Vendors will need patience if they are to enter the new vertical markets, and they need to realise that it isn’t going to replace existing revenue, but provide a profitable supplement.
As their customers continue to adapt to an ever-more challenging environment, traditional telecoms vendors are increasingly looking ‘over the fence’ at other industry verticals to see what new business is available. Vendors such as Cisco, which has a strongly established user base in enterprise networking, already have a presence in the market – whereas for others such non-telco business is relatively new. Vendors need to be aware that the procurement process in these verticals will be different and competition from other providers (e.g. systems integrators) is already strong. Vendors may need to develop new partnerships to enter these new vertical markets. It will take time for vendors to build such new relationships – there isn’t an immediate, large revenue opportunity to pursue. Vendors will need patience if they are to enter the new vertical markets and they need to realise that it isn’t going to replace existing revenue, but provide a profitable supplement.
Vendors should diversify because margins and opportunity are limited in the telco space
Many of the long-established telco vendors have undergone significant restructuring in the last decade to maintain their market position and profit margins. One option for telco vendors has been to target those industry sectors in which a communications network is pivotal to the successful delivery of goods and services. Obvious examples include the broadcast media industry, utilities and the public sector – including government and public safety. Machine-to-machine (M2M) is another area that has applications in numerous sectors and is therefore potentially attractive.
Vendors are looking to diversify from traditional markets to new verticals because:
- managed services offer limited growth. Some vendors have moved strongly into supplying operators with managed operations including managed field force. However, there is a natural limit to the managed operations business in telecoms for vendors to address.
- low-cost vendors are extremely competitive. Low-cost manufacturers, particularly China-based vendors, have also made successful market entry and have had a significant impact on the business of the traditional telco vendors.
There are two key differences when selling to new sectors
Vendors need to bear two main factors in mind when considering addressing other industry sectors.
- Organisations in these verticals tend to procure a managed network solution incorporating other value-added services and IT solutions, rather than discrete networking components or systems.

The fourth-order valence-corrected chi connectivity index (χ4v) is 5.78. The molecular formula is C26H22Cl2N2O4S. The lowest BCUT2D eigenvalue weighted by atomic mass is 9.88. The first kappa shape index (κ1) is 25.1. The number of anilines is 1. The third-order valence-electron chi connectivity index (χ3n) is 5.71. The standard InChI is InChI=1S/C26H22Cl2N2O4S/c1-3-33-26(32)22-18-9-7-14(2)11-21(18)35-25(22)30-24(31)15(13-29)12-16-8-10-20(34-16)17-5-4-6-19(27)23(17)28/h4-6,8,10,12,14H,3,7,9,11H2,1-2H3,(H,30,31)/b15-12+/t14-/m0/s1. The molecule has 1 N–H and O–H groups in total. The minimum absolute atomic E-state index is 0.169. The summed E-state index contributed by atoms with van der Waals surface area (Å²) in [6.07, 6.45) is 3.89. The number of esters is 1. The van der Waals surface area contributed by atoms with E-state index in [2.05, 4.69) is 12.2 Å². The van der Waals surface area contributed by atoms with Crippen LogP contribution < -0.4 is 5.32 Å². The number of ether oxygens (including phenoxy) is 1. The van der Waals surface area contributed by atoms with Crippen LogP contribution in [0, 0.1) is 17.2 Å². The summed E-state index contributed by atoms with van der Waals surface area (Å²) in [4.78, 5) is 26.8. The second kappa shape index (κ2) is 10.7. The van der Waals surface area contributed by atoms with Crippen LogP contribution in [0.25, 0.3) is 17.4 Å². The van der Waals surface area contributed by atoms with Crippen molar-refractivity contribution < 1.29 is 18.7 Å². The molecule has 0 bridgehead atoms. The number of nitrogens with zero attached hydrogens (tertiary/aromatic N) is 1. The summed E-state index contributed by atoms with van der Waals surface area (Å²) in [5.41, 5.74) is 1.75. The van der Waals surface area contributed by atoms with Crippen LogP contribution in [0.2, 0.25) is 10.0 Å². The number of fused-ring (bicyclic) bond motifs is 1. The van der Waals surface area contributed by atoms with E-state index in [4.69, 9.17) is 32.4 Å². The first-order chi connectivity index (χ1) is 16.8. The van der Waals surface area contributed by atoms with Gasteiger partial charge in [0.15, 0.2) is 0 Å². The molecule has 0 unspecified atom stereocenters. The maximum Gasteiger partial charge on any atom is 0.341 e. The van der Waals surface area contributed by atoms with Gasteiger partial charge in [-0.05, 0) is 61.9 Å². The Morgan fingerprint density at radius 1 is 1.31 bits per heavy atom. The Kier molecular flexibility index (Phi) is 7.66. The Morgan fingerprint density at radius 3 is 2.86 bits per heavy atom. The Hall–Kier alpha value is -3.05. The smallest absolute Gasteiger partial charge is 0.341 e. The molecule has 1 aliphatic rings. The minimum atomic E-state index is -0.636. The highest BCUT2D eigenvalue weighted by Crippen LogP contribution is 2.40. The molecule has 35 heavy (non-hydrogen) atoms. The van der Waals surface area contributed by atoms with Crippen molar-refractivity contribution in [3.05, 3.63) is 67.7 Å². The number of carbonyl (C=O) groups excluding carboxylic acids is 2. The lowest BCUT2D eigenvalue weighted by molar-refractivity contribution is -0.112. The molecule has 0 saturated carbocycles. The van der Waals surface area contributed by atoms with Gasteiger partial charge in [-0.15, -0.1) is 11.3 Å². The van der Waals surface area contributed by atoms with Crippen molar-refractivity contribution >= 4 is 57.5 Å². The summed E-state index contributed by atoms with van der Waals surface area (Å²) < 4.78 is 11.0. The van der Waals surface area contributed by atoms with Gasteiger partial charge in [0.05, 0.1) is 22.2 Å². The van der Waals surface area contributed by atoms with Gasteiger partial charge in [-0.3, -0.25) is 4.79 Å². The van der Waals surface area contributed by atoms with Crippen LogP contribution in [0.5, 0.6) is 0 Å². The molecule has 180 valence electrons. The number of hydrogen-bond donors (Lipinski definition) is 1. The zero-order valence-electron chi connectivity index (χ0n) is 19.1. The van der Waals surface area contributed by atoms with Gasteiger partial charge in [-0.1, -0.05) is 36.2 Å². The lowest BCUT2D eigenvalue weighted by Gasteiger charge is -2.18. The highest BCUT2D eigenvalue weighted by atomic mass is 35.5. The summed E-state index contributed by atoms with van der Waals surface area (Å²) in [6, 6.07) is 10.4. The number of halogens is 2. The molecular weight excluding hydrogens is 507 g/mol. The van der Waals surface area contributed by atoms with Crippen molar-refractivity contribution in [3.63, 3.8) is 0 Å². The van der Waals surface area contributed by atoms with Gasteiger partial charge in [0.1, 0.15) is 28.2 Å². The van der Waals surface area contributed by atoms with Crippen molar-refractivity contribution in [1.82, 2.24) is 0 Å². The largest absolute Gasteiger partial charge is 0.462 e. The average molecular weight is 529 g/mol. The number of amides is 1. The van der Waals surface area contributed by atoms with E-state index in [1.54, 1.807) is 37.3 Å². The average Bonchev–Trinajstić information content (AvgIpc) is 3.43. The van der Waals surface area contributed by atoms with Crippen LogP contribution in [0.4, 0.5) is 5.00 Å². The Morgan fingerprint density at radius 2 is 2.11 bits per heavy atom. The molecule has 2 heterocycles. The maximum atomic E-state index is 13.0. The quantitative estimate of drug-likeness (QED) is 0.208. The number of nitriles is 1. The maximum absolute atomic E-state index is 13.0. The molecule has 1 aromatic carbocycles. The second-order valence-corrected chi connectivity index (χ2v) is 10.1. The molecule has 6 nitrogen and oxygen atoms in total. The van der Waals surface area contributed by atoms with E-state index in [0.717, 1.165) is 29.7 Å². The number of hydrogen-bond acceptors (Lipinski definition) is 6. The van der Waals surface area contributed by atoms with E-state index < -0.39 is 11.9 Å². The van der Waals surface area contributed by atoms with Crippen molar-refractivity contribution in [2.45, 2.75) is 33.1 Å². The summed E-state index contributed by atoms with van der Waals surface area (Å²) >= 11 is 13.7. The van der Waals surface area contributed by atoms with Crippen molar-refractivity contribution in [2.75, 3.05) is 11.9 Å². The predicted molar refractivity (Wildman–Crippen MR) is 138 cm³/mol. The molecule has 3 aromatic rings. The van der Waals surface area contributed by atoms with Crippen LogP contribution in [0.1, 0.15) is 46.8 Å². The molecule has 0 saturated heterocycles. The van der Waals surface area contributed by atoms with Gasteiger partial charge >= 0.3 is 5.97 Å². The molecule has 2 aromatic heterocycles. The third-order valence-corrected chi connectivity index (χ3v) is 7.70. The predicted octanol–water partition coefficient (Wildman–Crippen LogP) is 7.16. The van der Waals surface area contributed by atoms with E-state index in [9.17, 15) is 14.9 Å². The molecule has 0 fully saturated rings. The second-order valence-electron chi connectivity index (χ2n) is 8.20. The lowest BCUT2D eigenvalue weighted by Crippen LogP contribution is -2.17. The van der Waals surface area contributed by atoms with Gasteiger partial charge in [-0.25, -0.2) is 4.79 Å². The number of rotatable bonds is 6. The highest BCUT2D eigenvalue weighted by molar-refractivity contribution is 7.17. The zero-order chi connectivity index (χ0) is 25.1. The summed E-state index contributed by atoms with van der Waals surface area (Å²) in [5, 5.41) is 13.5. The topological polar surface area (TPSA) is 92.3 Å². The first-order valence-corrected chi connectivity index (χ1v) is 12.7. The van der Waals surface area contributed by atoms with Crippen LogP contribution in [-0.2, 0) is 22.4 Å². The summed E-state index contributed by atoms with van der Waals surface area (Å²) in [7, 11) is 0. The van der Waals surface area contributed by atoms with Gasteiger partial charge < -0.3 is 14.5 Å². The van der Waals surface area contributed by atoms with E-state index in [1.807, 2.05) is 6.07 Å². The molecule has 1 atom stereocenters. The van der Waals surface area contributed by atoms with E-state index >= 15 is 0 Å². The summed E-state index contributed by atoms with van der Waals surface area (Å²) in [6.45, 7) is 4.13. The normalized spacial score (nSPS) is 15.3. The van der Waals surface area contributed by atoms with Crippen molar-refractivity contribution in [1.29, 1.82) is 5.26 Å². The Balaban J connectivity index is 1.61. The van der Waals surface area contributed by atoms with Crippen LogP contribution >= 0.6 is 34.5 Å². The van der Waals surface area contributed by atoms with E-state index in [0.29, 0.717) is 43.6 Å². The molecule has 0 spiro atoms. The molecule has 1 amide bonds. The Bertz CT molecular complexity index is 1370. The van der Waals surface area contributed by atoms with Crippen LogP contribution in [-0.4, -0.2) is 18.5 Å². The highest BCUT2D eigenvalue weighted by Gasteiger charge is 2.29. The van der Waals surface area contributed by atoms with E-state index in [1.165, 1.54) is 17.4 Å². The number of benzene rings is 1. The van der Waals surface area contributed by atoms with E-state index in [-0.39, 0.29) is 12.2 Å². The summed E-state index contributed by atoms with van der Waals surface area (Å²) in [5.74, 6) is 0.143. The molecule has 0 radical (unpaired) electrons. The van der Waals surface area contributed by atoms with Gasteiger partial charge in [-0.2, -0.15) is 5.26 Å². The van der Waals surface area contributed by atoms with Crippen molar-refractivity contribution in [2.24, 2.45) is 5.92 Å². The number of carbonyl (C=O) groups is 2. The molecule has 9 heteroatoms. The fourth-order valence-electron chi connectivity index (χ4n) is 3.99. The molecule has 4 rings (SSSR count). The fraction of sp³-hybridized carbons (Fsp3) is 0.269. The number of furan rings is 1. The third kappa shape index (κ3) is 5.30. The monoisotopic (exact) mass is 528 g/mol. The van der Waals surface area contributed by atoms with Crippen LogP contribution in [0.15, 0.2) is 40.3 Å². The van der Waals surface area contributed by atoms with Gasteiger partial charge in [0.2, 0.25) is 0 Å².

- Other solution providers, typically systems integrators, business process outsource partners and some communications service providers, already have mature relationships and significant experience with companies and organisations in these industry verticals.
Vendor propositions need to be different (i.e. they need to be complete solutions) and these propositions can offer a higher margin than simply selling equipment. This is important for vendors as they consider how to combat the threat of new market entrants in their traditional telco markets. It also means that vendors should incorporate capabilities such as network design, build and operational support in their proposed solutions for new customers.
Vendors need to be open to partnerships
In approaching the market, vendors need to be open to new approaches. We suggest that vendors:
- consider partnering. The route to market in new sectors will not necessarily be direct for vendors, because they lack the track record or capability of a lead partner to provide some of the necessary skills in new procurements. The right approach is for vendors to seek partnerships with those with existing traction in the target sectors. We propose that vendors play to their strengths and select from the managed operations model that many have employed successfully with communications service providers. Systems integrators and operators already active in the vertical markets sometimes lack resources and struggle to achieve scale or cost efficiency and it is here that vendors can most effectively help.
- recruit sector specialists. Vendors will need to develop appropriate go-to-market approaches to meet the specific needs of the organisations and these will typically be vertical-specific. Telco vendors should recruit sector specialists rather than automatically relying on the same people and methods that have been successful when serving the telco industry. These specialists will help them to better understand the needs of the verticals and put them in a better position to take full advantage of the opportunities they present.
If you would like to discuss this topic further, please contact Mark Main.